The value of this approach is twofold. Firstly, you are connecting with your boss on a human level and it is much harder to treat someone badly when you relate to them.; secondly, it gives you information that you can then use to tailor the way you communicate with your boss for a better outcome.

It may feel uncomfortable, or even manipulative, but it matters, so don’t skip this step.

 

STEP 2 – Ask for help

 

In the 18th century, Benjamin Franklyn (one of the USA Founding Father) found himself in a rivalry with a fellow politician. Instead of confronting his rival in a vain attempt to thrash out their issues, he simply reached out to him to ask if he could borrow a rare book from his library. The rival immediately agreed and later on Franklyn returned the book with a note of thanks. When they later met at Congress, they exchanged pleasant words, which they had never done before and eventually became lifelong friends.

 

 

The phenomenon is known as the Benjamin Franklyn Effect and it’s a kind of reverse psychology approach: the idea being that a person’s actions of kindness towards a person will shape their internal perception of that person ie “I do nice things for people I like. I did something nice for you, therefore I must like you”.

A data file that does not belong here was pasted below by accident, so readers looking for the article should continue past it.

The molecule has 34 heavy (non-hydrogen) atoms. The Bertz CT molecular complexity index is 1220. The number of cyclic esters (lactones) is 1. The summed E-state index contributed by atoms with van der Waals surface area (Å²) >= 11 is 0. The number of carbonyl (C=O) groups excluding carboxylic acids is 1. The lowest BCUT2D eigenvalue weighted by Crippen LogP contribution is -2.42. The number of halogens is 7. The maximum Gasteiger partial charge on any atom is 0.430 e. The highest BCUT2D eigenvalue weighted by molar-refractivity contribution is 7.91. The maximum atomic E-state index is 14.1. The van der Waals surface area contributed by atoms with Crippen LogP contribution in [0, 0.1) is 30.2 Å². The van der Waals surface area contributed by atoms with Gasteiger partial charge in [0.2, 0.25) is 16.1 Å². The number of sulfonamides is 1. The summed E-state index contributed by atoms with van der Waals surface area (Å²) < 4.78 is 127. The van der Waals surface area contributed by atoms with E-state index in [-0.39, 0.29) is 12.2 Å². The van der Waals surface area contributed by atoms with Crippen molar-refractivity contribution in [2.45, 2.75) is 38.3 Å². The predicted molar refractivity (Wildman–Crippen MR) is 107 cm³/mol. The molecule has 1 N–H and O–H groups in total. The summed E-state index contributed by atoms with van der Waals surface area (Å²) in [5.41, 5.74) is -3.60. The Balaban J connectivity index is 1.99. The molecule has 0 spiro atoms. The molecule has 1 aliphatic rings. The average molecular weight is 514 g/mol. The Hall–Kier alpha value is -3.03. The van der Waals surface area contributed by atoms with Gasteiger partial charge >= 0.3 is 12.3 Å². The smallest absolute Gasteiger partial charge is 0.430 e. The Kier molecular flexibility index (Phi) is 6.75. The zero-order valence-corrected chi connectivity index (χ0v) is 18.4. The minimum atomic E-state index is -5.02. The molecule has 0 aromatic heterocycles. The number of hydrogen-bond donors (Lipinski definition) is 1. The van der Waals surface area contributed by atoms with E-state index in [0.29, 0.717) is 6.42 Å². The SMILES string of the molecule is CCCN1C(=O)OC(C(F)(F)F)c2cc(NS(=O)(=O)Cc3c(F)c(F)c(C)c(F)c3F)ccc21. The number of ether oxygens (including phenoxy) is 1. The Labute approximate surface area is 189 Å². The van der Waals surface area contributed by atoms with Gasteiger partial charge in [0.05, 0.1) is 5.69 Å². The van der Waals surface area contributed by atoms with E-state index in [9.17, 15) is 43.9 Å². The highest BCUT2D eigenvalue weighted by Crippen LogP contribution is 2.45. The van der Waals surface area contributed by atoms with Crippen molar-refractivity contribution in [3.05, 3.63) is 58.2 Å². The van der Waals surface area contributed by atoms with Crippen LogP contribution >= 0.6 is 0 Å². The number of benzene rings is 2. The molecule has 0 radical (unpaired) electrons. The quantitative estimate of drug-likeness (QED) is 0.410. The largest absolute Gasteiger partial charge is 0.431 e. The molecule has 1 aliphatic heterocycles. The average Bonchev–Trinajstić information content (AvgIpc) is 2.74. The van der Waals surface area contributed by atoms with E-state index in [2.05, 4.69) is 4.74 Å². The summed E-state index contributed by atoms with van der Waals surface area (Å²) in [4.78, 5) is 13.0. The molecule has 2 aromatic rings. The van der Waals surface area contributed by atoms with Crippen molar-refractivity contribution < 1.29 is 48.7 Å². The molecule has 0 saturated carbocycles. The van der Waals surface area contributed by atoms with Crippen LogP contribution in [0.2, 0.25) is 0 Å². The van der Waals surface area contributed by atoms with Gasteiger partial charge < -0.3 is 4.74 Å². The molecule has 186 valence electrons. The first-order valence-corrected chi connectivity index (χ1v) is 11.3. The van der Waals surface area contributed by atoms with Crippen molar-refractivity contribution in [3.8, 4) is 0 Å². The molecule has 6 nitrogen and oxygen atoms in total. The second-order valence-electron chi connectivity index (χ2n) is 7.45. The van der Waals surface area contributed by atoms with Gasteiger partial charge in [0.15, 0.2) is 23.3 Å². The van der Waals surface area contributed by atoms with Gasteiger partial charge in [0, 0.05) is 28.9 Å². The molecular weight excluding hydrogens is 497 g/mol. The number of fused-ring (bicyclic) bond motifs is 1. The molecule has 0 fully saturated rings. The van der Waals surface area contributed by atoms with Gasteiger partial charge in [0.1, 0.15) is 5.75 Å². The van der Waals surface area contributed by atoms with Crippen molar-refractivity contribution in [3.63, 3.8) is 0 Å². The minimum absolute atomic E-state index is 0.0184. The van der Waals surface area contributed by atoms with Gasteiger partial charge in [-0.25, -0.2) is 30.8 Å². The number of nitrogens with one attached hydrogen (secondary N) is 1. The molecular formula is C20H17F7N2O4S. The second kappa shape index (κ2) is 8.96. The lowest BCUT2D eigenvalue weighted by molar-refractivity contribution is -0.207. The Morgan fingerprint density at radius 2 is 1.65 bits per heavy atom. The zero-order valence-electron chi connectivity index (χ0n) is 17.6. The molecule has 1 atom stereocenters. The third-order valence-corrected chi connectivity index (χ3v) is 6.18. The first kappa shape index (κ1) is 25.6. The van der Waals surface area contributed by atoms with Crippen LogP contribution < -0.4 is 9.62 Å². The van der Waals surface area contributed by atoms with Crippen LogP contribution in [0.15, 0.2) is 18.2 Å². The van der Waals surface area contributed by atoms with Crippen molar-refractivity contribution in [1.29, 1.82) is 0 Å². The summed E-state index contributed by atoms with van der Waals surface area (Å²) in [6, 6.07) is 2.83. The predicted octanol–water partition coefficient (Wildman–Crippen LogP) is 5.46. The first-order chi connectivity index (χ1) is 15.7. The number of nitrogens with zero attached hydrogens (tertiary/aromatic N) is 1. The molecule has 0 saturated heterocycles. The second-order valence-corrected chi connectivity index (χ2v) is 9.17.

Reach out to your boss for a (non-work-related) favour that costs him or her nothing, but that has (or appears to have) a major benefit to you. It could just be the beginning of a beautiful friendship.

 

STEP 3 – Be an ally against a common enemy

 

communicate with your boss

 

I didn’t promise every step would be magnanimous.

Following the old adage that ‘the enemy of my enemy is my friend’, sometimes all you can do to build a positive connection is to exploit a negative one. If your boss is an Ahole, chances are you are not the only one with whom he/she has a beef.

So, find that common enemy, and make yourself an ally by helping your boss gain an advantage. For instance, I once helped a coaching client get a yes to a new proposal from his manager, who was ordinarily one of those naysayers that vetoed anything that wasn’t his idea. By highlighting how this proposal would give his boss the edge over the leader of another department (with whom the boss had a fairly hostile rivalry), he put himself into his boss’ good books and bagged his first leadership role, heading up the new section.

It ain’t pretty or pleasant, but it works.

 

STEP 4 – Play the opposite game

communicate with your boss